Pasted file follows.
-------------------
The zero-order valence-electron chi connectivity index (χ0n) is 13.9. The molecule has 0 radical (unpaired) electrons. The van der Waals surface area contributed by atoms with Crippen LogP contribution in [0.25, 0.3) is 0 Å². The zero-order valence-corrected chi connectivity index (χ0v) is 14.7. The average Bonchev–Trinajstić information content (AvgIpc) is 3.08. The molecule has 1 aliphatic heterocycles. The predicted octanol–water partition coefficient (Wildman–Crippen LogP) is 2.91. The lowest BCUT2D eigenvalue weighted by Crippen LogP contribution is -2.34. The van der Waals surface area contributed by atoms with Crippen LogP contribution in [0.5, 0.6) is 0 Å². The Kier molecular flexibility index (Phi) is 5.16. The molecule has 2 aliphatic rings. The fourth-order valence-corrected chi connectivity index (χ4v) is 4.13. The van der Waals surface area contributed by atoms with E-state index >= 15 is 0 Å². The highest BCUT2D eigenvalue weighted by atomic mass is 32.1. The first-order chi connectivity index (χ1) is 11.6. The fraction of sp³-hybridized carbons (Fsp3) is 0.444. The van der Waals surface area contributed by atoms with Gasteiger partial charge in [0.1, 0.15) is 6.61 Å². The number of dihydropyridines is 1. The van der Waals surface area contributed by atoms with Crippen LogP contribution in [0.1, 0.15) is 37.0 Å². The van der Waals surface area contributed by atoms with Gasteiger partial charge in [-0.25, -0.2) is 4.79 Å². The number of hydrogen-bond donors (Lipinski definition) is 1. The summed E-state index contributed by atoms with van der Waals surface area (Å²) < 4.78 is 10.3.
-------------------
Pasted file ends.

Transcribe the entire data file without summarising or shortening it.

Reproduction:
The zero-order valence-electron chi connectivity index (χ0n) is 13.9. The molecule has 0 radical (unpaired) electrons. The van der Waals surface area contributed by atoms with Crippen LogP contribution in [0.25, 0.3) is 0 Å². The zero-order valence-corrected chi connectivity index (χ0v) is 14.7. The average Bonchev–Trinajstić information content (AvgIpc) is 3.08. The molecule has 1 aliphatic heterocycles. The predicted octanol–water partition coefficient (Wildman–Crippen LogP) is 2.91. The lowest BCUT2D eigenvalue weighted by Crippen LogP contribution is -2.34. The van der Waals surface area contributed by atoms with Crippen LogP contribution in [0.5, 0.6) is 0 Å². The Kier molecular flexibility index (Phi) is 5.16. The molecule has 2 aliphatic rings. The fourth-order valence-corrected chi connectivity index (χ4v) is 4.13. The van der Waals surface area contributed by atoms with E-state index >= 15 is 0 Å². The highest BCUT2D eigenvalue weighted by atomic mass is 32.1. The first-order chi connectivity index (χ1) is 11.6. The fraction of sp³-hybridized carbons (Fsp3) is 0.444. The van der Waals surface area contributed by atoms with Gasteiger partial charge in [0.1, 0.15) is 6.61 Å². The number of dihydropyridines is 1. The van der Waals surface area contributed by atoms with Crippen LogP contribution in [0.1, 0.15) is 37.0 Å². The van der Waals surface area contributed by atoms with Gasteiger partial charge in [-0.25, -0.2) is 4.79 Å². The number of hydrogen-bond donors (Lipinski definition) is 1. The summed E-state index contributed by atoms with van der Waals surface area (Å²) < 4.78 is 10.3.